Question: How are states using edTPA for program approval and/or licensure?
After transitioning to operational status in the fall of 2013, the results of edTPA are now available for state licensure or certification, for program completion decisions by institutions or as part of institutional accreditation. As of Fall 2016, 16 states have either adopted statewide policies requiring a performance assessment for aspiring teachers or are actively considering such a step.
The 16 states either with policies in place or considering such policies are Arkansas, California, Delaware, Georgia, Hawaii, Illinois, Iowa, Minnesota, New Jersey, New York, North Carolina, Oregon, Tennessee, Washington, West Virginia, and Wisconsin. Ultimately, however, the long-term expectation is that institutions of higher education, state education boards, and professional-standards boards throughout the United States will adopt edTPA as a mandatory requirement for the award of an education degree and/or for teacher licensure. Today, edTPA is being used by more than 700 educator preparation programs in some 38 states and the District of Columbia.
Question: What value does edTPA add to the current set of assessments that teacher candidates need to pass for an initial license?
edTPA is the first and only nationally available, educator-designed, subject-specific performance assessment for beginning teachers. It also is the first to be validated, and built on a deep analysis and understanding of what constitutes effective teaching and learning.
edTPA provides a common metric for program accreditation (state or national) and a common language for talking about teaching across educator preparation programs within and across states. The hallmark of a profession is that there are a common standards that are defined, communicated and enforced through a certification process. edTPA is the first performance-based assessment to be offered nationally to fulfill that goal for beginning teachers.
No assessment has ever been constructed with a broader involvement of professional educators. More than 1,000 educators from 29 states and the District of Columbia and more than 450 institutions of higher education participated in the development work. edTPA was field tested with more than 12,000 candidates. A national design team of teacher educators has informed the work since 2009 and individual subject-specific design teams were convened to develop the handbooks for each of the 27 teaching fields. Design team members included subject-matter organization representatives from higher education and P-12.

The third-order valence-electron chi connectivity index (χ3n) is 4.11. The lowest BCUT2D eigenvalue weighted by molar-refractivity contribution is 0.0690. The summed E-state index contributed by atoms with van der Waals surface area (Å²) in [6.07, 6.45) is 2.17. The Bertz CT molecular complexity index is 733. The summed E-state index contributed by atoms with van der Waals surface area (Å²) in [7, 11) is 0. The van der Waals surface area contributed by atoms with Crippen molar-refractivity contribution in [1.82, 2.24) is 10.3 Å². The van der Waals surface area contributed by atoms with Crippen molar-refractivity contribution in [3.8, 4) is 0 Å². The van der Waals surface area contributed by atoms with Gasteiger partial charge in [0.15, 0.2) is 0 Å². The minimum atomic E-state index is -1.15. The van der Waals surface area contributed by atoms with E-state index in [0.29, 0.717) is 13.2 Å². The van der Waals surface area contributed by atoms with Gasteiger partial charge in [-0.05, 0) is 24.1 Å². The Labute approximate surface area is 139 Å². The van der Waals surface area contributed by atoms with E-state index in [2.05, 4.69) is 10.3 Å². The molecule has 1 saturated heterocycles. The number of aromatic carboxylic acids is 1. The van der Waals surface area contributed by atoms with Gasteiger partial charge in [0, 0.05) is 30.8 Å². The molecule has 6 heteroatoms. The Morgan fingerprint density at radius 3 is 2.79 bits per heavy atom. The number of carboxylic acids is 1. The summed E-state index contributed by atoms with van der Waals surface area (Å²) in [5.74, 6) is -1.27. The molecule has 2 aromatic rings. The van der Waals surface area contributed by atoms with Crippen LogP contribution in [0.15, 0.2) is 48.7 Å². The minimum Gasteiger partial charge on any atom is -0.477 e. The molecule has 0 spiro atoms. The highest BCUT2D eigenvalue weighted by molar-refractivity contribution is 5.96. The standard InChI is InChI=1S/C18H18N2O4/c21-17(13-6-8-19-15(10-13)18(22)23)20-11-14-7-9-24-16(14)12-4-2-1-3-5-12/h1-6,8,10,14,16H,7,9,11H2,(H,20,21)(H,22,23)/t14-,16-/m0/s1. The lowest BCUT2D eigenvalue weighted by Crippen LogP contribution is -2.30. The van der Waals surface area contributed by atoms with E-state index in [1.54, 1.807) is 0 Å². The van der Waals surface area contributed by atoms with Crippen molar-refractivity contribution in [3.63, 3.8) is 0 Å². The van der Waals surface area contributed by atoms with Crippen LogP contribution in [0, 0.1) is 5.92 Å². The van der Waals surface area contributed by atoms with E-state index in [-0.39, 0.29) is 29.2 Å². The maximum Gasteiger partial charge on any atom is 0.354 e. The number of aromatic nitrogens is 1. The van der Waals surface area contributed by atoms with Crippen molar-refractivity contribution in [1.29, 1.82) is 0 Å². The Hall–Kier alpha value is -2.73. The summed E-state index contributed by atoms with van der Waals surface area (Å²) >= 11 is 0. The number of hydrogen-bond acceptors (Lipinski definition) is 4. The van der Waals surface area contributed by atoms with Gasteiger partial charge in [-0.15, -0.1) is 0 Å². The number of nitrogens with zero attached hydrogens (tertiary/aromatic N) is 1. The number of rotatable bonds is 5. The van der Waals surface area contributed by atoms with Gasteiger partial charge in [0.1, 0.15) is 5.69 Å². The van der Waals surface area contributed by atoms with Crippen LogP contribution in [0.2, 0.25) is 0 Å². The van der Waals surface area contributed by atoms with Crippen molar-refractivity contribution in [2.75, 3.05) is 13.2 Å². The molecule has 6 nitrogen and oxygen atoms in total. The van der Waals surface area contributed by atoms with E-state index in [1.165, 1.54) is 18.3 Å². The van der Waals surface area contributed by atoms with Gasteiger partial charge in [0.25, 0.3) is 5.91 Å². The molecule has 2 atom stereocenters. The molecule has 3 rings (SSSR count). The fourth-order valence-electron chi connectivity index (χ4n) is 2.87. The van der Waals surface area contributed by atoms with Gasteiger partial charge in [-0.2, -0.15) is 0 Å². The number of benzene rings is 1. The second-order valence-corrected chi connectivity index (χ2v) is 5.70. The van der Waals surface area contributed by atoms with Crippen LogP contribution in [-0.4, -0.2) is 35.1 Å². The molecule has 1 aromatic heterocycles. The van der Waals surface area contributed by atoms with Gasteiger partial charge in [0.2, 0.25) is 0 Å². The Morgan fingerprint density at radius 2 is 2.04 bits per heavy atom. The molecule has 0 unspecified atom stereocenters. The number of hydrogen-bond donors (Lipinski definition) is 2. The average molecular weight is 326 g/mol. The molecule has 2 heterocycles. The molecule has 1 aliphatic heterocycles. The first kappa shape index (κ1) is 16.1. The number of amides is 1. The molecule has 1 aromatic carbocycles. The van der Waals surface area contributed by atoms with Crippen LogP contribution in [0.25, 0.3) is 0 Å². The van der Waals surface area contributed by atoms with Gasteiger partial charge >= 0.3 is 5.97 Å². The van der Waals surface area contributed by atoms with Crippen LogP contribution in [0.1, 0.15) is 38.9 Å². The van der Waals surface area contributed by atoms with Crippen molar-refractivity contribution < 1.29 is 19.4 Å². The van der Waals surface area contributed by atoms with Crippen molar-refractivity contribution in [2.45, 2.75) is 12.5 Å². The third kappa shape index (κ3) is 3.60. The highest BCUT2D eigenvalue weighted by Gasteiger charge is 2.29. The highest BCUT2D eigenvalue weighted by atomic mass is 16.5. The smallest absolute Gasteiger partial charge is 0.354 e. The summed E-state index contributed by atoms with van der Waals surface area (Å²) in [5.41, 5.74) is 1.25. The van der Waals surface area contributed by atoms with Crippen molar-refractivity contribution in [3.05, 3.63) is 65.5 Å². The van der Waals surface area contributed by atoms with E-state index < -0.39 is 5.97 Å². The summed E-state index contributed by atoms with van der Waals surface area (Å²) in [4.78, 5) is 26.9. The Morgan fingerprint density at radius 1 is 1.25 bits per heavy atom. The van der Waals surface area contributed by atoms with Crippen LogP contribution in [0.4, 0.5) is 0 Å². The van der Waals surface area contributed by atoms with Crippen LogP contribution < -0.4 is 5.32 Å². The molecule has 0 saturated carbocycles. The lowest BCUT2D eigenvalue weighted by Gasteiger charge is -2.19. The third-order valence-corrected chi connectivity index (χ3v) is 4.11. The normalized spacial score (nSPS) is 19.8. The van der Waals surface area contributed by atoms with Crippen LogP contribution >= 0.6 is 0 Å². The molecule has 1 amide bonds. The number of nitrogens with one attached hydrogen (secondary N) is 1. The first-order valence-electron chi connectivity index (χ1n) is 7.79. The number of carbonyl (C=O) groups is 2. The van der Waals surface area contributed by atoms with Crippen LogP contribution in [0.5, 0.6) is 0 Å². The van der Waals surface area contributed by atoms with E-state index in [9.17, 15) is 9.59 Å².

Second, similar to the National Board portfolio for accomplished teaching, edTPA is an integrated portfolio and is subject-specific, available in 27 teaching fields, and grade-level appropriate through elementary, middle and secondary schools.
And third, it is fully supported by an engaged professional learning community with specific resources, in full support of candidates and faculty. edTPA provides states and preparation programs with a rich array of resources that support its educative implementation, including webinars and rubric-related support materials to guide candidate preparation and local review, extensive feedback to candidates and programs, and scoring opportunities for school- and university-based faculty.
Question: How do edTPA policies for implementation, support, consequences and timelines vary by state?
States are determining their own pathways for implementing edTPA. The following table provides detailed descriptions of how edTPA is being implemented and supported in 15 states, as well as the timelines for phasing in edTPA and the consequences each state is attaching to the assessment.